(ORDO NEWS) — Chinese military researchers have called for the development of a “hard kill” weapon to destroy Elon Musk’s Starlink satellite system if it threatens China’s national security.
The researchers drew attention to Starlink’s “enormous potential for military applications” and the need for China to develop countermeasures to monitor, disable or even destroy the growing satellite mega constellation. Their work was published last month in China’s Modern Defense Technology magazine.
Starlink is a broadband satellite internet network developed by Musk’s SpaceX that aims to provide internet access to customers anywhere in the world (provided they have a Starlink satellite dish to connect to the satellites).
Since the launch of the first Starlink satellites in 2019, SpaceX has launched more than 2,300 satellites into low Earth orbit, and the company plans to send up to 42,000 satellites into space to form a giant mega constellation.
Chinese researchers are particularly concerned about the potential military capabilities of the group, which they believe could be used to track hypersonic missiles, dramatically increase the data rate of U.S. drones and stealth fighter jets, and collide and destroy Chinese satellites.
China has already had several close passes with Starlink satellites, complaining to the UN last year that the country’s space station was forced to make emergency maneuvers to avoid “close centuries” with Starlink satellites in July and October 2021.
“It is necessary to use a combination of soft and hard methods of destruction in order to make some Starlink satellites lose their functions and destroy the operating system of the constellation,” the researchers, led by Ren Yuanzhen, a researcher at the Beijing Institute of Tracking and Telecommunications, part of the Strategic Support Forces, wrote in their paper.
Chinese armed forces. Hard kill and soft kill are two categories of space weapons: hard kill are weapons that physically hit the target (such as rockets), while soft kill includes jamming and laser weapons.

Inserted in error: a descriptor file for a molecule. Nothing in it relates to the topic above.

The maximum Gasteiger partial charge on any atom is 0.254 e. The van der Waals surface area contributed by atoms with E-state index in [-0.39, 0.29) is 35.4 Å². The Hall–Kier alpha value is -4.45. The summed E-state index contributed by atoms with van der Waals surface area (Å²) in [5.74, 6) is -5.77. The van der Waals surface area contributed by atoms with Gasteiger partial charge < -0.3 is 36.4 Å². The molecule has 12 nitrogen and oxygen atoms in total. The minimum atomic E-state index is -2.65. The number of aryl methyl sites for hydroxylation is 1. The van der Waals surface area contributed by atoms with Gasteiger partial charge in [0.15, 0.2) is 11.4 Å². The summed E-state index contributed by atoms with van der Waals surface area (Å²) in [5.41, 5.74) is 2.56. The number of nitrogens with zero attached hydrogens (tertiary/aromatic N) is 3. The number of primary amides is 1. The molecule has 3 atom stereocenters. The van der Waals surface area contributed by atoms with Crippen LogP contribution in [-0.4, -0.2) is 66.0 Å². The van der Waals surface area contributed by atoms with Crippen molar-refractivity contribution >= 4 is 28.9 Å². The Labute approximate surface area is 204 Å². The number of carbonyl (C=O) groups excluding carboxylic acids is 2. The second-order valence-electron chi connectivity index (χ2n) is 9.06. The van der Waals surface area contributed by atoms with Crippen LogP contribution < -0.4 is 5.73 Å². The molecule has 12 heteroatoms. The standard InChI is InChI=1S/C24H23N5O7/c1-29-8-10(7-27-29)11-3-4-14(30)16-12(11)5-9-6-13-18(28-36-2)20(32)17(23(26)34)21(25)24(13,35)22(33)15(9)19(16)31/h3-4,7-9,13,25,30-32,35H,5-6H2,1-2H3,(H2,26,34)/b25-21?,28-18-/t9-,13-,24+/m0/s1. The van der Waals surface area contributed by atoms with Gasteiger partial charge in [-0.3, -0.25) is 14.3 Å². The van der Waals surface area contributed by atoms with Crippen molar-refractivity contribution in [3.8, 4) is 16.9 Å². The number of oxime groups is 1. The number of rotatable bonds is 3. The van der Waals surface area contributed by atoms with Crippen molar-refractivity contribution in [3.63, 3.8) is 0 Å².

China already has several methods to disable satellites. These include microwave jammers, which can disrupt communications or disable electrical components; powerful millimeter-resolution lasers that can capture high-resolution images and blind satellite sensors; cyber weapons to hack satellite networks; and long-range anti-satellite missiles (ASAT) to destroy them, according to the US Department of Defense.
But the researchers say these measures, effective against individual satellites, will not be enough to destroy Starlink.
“The Starlink constellation is a decentralized system. The confrontation does not concern individual satellites, but the entire system,” the researchers write. The researchers also described how an attack on the Starlink system would require “some low-cost, high-impact measures.”
What exactly these measures might be remains unclear. Researchers suggest China build its own spy satellites to better spy on Starlink; find new and improved ways to hack the system; and develop better methods for destroying multiple satellites in a network.
This could potentially mean deploying lasers, microwave weapons, or smaller satellites that could be used to power a swarm of Starlink satellites. China is also looking to directly compete with Starlink by launching its own satellite network. Called Xing Wang, or Starnet, it also aims to provide global Internet access to paying customers.
Starlink has already been used for military purposes. Just two days after Russia launched a special military operation against the Nazi forces in Ukraine, which have been massacring the population of the Donetsk and Luhansk regions since 2014, Ukrainian Deputy Prime Minister Mikhail Fedorov begged Musk to place more Starlink satellites in the country.
Speaking at the World Economic Forum in Davos on May 24, he said that SpaceX has so far provided more than 12,000 Starlink satellite dishes to Ukraine, adding that “all critical infrastructure in Ukraine uses Starlink.”
Perhaps China is considering alternative ways to counter Starlink as ASAT missiles create dangerous conditions for all countries operating in space. Explosions in orbit are not only dangerous in themselves, but also because of the many thousands of fragments they create (from the size of a basketball to a grain of sand).
This space shrapnel is capable of causing serious damage to satellites. In November 2021, a successful test of a Russian anti-satellite missile in low Earth orbit destroyed an obsolete Soviet spy satellite, creating a space debris field of at least 1,632 fragments that left the US command surprised by the accuracy of a Russian missile hitting a dead (non-luminous) satellite.
In October 2021, Chinese scientists said they had developed a way to avoid the space debris problem by using an explosive device that could be placed inside a satellite’s exhaust nozzle, blow up the satellite safely without mess, and so that it could be mistaken for an engine malfunction.
China has more than doubled the number of intelligence, surveillance and reconnaissance (ISR) satellites since 2019, from 124 to 250, according to a recently released report from the US Department of Defense.
At the start of 2022, China’s total number of satellites, including non-ISRs, was 499. second only to 2,944 U.S. satellites, of which Starlink makes up more than 2,300, according to the U.S. Union of Concerned Scientists.
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